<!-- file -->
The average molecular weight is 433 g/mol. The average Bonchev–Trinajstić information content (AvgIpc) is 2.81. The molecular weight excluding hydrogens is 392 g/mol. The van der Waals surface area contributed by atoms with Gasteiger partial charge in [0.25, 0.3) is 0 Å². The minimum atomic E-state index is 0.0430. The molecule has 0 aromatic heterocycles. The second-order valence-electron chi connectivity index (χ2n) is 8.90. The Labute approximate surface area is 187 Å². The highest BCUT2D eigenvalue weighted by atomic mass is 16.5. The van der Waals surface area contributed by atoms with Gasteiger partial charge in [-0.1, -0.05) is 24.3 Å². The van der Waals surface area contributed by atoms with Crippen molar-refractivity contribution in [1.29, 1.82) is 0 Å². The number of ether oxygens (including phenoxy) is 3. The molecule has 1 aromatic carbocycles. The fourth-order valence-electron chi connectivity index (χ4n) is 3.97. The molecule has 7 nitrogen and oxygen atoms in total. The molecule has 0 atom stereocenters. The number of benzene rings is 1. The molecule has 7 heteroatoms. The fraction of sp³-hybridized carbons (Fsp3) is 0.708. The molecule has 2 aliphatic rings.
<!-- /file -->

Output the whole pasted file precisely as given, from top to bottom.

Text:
The average molecular weight is 433 g/mol. The average Bonchev–Trinajstić information content (AvgIpc) is 2.81. The molecular weight excluding hydrogens is 392 g/mol. The van der Waals surface area contributed by atoms with Gasteiger partial charge in [0.25, 0.3) is 0 Å². The minimum atomic E-state index is 0.0430. The molecule has 0 aromatic heterocycles. The second-order valence-electron chi connectivity index (χ2n) is 8.90. The Labute approximate surface area is 187 Å². The highest BCUT2D eigenvalue weighted by atomic mass is 16.5. The van der Waals surface area contributed by atoms with Gasteiger partial charge in [-0.1, -0.05) is 24.3 Å². The van der Waals surface area contributed by atoms with Crippen molar-refractivity contribution in [1.29, 1.82) is 0 Å². The number of ether oxygens (including phenoxy) is 3. The molecule has 1 aromatic carbocycles. The fourth-order valence-electron chi connectivity index (χ4n) is 3.97. The molecule has 7 nitrogen and oxygen atoms in total. The molecule has 0 atom stereocenters. The number of benzene rings is 1. The molecule has 7 heteroatoms. The fraction of sp³-hybridized carbons (Fsp3) is 0.708. The molecule has 2 aliphatic rings.